Inside the Oscar Ceremony, Hollywood Finally Noticed the World
Three years after “Parasite” became the first non-English-language movie to win Best Picture, the Oscars went international across many categories, and turned the ceremony into a global village. The evening reflected an awards season and industry where Hollywood matters more as a portal and less as a source. Not everyone is happy about this — on Facebook, Paul Schrader groused about “the scramble to be woke” and a loss of the ceremony’s “provincial” origins — but that’s selective memory: Hollywood is the invention of immigrants.
“Everything Everywhere All at Once” made the most noise, but one of the biggest historical achievements was played off the stage. In the acceptance speech for documentary short film “The Elephant Whisperers,” producer Guneet Monga yelled into the microphone that her movie was the first Indian production to win an Oscar. The front row, filled with A-listers, heard her and cheered; everyone at home heard a blaring orchestra.
“I planned to say that Indian history has had 100 years of great movies,” Monga told IndieWire at the Governors Ball after the show, flanked by director Kartiki Gonsalves, “but tonight we were celebrating two women.” Though five Indians had won Oscars before — including an honorary prize for Satyajit Ray — the win for the Tamil-language short about an elephant sanctuary provided a significant reminder of the Oscars’ global impact well beyond the category of Best International Feature Film. (It was underscored later that night, when Tollywood sensation “RRR” won Best Original Song.)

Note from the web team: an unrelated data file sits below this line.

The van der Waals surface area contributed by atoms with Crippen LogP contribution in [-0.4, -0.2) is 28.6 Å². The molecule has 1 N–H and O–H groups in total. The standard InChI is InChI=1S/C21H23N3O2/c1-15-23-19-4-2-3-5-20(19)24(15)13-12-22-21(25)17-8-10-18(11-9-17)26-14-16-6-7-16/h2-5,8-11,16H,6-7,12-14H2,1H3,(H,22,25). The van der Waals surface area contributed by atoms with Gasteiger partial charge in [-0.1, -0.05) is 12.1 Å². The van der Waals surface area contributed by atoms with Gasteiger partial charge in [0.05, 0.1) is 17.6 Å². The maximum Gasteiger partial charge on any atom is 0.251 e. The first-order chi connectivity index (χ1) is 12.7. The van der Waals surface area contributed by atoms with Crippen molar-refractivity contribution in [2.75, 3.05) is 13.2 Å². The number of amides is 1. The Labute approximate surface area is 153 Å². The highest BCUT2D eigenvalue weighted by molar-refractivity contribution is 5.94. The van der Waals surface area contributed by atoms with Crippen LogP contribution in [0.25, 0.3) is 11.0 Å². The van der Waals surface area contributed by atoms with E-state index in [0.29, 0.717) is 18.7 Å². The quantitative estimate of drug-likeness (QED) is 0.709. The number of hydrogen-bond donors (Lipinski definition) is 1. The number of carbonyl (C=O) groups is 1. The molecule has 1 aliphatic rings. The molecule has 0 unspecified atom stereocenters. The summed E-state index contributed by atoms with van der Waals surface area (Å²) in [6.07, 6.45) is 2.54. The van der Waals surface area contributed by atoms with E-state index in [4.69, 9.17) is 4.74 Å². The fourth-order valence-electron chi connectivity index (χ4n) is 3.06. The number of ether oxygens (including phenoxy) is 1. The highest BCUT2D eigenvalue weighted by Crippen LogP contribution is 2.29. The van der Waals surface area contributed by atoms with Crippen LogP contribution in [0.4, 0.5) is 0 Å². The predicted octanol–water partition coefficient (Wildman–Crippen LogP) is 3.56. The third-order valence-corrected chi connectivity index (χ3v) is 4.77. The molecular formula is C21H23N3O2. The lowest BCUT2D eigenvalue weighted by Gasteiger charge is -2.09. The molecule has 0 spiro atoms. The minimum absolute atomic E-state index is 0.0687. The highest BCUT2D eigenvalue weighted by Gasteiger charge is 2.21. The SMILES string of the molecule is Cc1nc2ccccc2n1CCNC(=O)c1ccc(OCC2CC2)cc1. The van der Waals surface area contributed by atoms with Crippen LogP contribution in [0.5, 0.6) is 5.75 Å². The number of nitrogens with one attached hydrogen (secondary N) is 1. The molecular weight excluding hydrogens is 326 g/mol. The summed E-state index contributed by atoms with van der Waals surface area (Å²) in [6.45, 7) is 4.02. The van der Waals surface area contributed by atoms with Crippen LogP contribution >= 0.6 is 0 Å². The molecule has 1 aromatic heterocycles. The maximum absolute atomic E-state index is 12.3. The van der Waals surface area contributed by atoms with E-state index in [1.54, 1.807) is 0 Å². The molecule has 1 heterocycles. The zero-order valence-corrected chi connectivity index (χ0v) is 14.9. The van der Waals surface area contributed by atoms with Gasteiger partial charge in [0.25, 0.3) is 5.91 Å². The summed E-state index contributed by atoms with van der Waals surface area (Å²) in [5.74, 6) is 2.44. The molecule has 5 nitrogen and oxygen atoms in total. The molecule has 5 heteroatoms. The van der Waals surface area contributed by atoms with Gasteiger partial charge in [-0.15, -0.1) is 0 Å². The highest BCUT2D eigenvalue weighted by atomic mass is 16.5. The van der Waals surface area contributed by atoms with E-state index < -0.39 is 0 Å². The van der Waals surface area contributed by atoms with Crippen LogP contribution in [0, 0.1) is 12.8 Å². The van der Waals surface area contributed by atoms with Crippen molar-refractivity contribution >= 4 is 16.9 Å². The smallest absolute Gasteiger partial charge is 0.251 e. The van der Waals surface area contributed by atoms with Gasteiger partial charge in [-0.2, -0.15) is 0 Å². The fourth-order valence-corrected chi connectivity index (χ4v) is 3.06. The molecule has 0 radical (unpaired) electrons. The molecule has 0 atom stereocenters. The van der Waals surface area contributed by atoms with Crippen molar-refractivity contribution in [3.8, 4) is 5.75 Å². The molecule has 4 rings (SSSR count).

For Monga, the night served as karmic justice after “The Lunchbox,” a surprise Indian hit in the U.S. that she produced 10 years ago, failed to make the cut as India’s Oscar submission. She wasn’t giving up on her home country or its tongue. “The films I do in this language seem to travel,” she said, but added that she hoped to develop a project similar to 2016’s “Lion” with Indian actors speaking English. “I have the script, so we’ll see,” she said.
“The Elephant Whisperers” victory was cheered on from a watch party in India, where cohorts got up at 5 a.m. to watch the ceremony. Meanwhile, in Italy, some 300 people crammed into a screening at the film archive Cineteca di Bologna to cheer on Best Live Action short film nominee Alice Rohrwacher, the acclaimed filmmaker whose Catholic school charmer “Le Pupille” was nominated.